Shelby County commissioners to vote on new facility focused on mental health of offenders

MEMPHIS, Tenn. (WMC) – Plans for a multi-million dollar world-class mental health facility are in the works in Shelby County.

Mayor Lee Harris’s office, some county commissioners, the Shelby County District Attorney’s office, the Sheriff’s office, local judges, and more all support plans to build the Shelby County Mental Health, Safety, and Justice Center.

Shelby County government officials say this will have a positive impact on our community, helping to reduce crime, give support to those who need it, and save taxpayer dollars.

Frankie Dakin, Deputy Chief of Staff for Mayor Lee Harris’ Office will present plans for the proposed Shelby County Mental Health, Safety and Justice Center to county commissioners next week.

“201 Poplar has been the largest provider of mental health care for decades, so this has been the norm and everyone agrees that it shouldn’t be,” said Deputy Chief of Staff for Mayor Lee Harris’ Office Frankie Dakin. “What we need to do is a better job of connecting residents to the healthcare that they need and focus on crime reduction in smart ways,” said Dakin.

The $2.5 million resolution supporting design and construction is sponsored by Commissioner Erika Sugarmon.

“This is something we want to facilitate and we want to implement sooner than later,” said Shelby County Commissioner Erika Sugarmon. “The $2.5 million is just the starting point.”

The facility looks to model the Davidson County Behavioral Care Center in Nashville.

Dakin says their recidivism rate is less than half the national average.

Commissioners Britney Thornton, Sugarmon, and others toured that facility about a month ago.

“We’re talking about saving taxpayers dollars,” said Shelby County Commissioner Britney Thornton. “When we’re talking about that then that’s really going to release a burden somewhere else that we can strategically look somewhere else with the excess funds we will have to be able to just do this more efficiently.”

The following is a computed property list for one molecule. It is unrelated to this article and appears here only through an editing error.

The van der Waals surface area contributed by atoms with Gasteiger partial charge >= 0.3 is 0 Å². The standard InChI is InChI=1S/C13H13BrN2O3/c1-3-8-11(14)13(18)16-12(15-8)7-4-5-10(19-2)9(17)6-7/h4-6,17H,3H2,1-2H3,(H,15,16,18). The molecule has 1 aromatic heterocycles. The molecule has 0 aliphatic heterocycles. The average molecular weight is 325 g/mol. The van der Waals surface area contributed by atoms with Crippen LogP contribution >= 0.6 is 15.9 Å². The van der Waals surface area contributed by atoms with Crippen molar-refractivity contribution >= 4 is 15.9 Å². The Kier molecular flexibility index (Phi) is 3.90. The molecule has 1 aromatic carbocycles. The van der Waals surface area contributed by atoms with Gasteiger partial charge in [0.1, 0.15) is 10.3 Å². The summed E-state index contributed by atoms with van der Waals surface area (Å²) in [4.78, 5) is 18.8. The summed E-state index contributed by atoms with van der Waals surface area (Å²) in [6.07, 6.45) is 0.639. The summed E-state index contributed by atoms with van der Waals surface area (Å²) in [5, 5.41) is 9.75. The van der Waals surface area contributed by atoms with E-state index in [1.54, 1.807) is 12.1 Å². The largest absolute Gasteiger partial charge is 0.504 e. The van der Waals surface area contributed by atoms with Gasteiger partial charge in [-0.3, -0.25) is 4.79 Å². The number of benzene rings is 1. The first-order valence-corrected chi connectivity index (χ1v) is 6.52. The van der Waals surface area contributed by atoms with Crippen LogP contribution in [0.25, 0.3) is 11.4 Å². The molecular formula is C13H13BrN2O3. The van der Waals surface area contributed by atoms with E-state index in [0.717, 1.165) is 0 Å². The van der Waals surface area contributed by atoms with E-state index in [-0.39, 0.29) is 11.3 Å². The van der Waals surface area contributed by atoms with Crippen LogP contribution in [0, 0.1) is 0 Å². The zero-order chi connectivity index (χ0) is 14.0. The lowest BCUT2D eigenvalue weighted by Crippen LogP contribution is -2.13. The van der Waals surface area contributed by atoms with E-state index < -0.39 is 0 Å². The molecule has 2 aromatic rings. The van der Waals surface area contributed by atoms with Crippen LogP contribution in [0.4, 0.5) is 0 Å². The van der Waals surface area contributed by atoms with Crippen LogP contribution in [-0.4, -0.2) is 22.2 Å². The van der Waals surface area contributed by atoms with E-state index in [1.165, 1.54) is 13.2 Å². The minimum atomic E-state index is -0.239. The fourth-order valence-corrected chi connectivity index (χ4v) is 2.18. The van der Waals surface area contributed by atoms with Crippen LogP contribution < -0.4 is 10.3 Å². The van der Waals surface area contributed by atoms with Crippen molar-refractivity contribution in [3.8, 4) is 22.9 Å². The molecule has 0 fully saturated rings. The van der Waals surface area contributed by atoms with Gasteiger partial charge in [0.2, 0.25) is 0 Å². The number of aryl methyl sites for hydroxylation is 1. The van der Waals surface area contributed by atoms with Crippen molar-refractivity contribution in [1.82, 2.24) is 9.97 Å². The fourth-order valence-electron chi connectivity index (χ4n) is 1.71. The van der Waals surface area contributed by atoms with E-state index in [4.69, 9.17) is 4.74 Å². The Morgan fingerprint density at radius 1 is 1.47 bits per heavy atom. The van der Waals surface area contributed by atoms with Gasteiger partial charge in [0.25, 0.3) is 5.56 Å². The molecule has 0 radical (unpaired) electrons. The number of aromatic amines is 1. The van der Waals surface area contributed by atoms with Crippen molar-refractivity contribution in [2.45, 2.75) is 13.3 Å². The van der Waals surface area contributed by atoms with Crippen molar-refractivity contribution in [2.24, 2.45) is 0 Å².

According to the proposal, if an arrestee shows signs of mental illness within 48 hours in custody, is not released on bond or their own recognizance will be referred to the center after review by the sheriff’s office, the DA, and the public defender’s office. They will not be prosecuted if they complete the program.

“Not only would they receive wrap-around services but continued services when they enter the general population,” said Commissioner Sugarmon.

The inpatient mental health facility will be operated by the Shelby County Sheriff’s Office.

At the center, an offender will meet with clinical professionals within 24 hours, make a treatment plan, and meet with a discharge planner in the following days.

During their stay, they’ll have daily check-ins, therapy sessions, and more.

Once they leave, they’ll be given more than a month’s worth of medication, a plan for housing and follow-ups along with support for insurance.

Commissioner Thornton is hopeful the collaborative effort will have a meaningful impact.

“I’m as encouraged as I’ve ever been, in this 14 months of being in my first elected office and I think that we’re definitely moving in the right direction,” said Commissioner Thornton.

Besides support on the local level, Dakin says Sheriff Floyd Bonner brought this idea to the county mayor’s office more than a year ago and has support on the state and federal levels from some of our lawmakers.

Commissioners will vote on whether or not to approve a $2.5 million for design and construction in a resolution on Monday.

The public will get to see a full presentation of this plan at that meeting as well.

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